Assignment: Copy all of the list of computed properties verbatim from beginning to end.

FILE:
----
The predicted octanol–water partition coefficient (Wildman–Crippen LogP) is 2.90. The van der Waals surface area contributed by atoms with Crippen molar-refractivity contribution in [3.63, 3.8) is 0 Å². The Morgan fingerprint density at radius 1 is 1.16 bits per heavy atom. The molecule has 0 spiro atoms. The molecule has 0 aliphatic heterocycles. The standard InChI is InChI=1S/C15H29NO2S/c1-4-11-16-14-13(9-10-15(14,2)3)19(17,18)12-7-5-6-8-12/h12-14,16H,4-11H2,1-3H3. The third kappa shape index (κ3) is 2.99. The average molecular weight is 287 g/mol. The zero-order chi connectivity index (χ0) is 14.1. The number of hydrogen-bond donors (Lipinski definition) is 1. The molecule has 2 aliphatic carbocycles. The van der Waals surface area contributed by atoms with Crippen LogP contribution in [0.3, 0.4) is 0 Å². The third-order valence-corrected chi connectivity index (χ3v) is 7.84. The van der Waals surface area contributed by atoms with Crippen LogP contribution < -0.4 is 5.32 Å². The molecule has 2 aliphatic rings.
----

The predicted octanol–water partition coefficient (Wildman–Crippen LogP) is 2.90. The van der Waals surface area contributed by atoms with Crippen molar-refractivity contribution in [3.63, 3.8) is 0 Å². The Morgan fingerprint density at radius 1 is 1.16 bits per heavy atom. The molecule has 0 spiro atoms. The molecule has 0 aliphatic heterocycles. The standard InChI is InChI=1S/C15H29NO2S/c1-4-11-16-14-13(9-10-15(14,2)3)19(17,18)12-7-5-6-8-12/h12-14,16H,4-11H2,1-3H3. The third kappa shape index (κ3) is 2.99. The average molecular weight is 287 g/mol. The zero-order chi connectivity index (χ0) is 14.1. The number of hydrogen-bond donors (Lipinski definition) is 1. The molecule has 2 aliphatic carbocycles. The van der Waals surface area contributed by atoms with Crippen LogP contribution in [0.3, 0.4) is 0 Å². The third-order valence-corrected chi connectivity index (χ3v) is 7.84. The van der Waals surface area contributed by atoms with Crippen LogP contribution < -0.4 is 5.32 Å². The molecule has 2 aliphatic rings.